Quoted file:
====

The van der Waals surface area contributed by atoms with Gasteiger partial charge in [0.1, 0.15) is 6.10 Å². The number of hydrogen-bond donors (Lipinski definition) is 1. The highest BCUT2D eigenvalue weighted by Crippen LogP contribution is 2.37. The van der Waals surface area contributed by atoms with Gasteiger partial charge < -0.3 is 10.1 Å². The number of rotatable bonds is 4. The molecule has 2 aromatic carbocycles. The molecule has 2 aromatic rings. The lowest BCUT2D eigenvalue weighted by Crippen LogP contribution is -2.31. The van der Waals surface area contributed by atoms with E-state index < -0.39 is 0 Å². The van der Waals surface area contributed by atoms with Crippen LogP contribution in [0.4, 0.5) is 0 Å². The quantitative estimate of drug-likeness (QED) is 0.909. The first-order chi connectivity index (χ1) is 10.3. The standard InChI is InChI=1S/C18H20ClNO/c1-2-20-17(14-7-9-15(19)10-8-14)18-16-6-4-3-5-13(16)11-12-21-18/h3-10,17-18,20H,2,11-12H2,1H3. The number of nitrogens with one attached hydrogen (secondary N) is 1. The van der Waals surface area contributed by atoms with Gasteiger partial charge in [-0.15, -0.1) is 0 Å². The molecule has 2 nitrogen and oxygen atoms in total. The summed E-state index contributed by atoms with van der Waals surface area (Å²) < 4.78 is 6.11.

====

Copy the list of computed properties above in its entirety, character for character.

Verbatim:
The van der Waals surface area contributed by atoms with Gasteiger partial charge in [0.1, 0.15) is 6.10 Å². The number of hydrogen-bond donors (Lipinski definition) is 1. The highest BCUT2D eigenvalue weighted by Crippen LogP contribution is 2.37. The van der Waals surface area contributed by atoms with Gasteiger partial charge < -0.3 is 10.1 Å². The number of rotatable bonds is 4. The molecule has 2 aromatic carbocycles. The molecule has 2 aromatic rings. The lowest BCUT2D eigenvalue weighted by Crippen LogP contribution is -2.31. The van der Waals surface area contributed by atoms with E-state index < -0.39 is 0 Å². The van der Waals surface area contributed by atoms with Crippen LogP contribution in [0.4, 0.5) is 0 Å². The quantitative estimate of drug-likeness (QED) is 0.909. The first-order chi connectivity index (χ1) is 10.3. The standard InChI is InChI=1S/C18H20ClNO/c1-2-20-17(14-7-9-15(19)10-8-14)18-16-6-4-3-5-13(16)11-12-21-18/h3-10,17-18,20H,2,11-12H2,1H3. The number of nitrogens with one attached hydrogen (secondary N) is 1. The van der Waals surface area contributed by atoms with Gasteiger partial charge in [-0.15, -0.1) is 0 Å². The molecule has 2 nitrogen and oxygen atoms in total. The summed E-state index contributed by atoms with van der Waals surface area (Å²) < 4.78 is 6.11.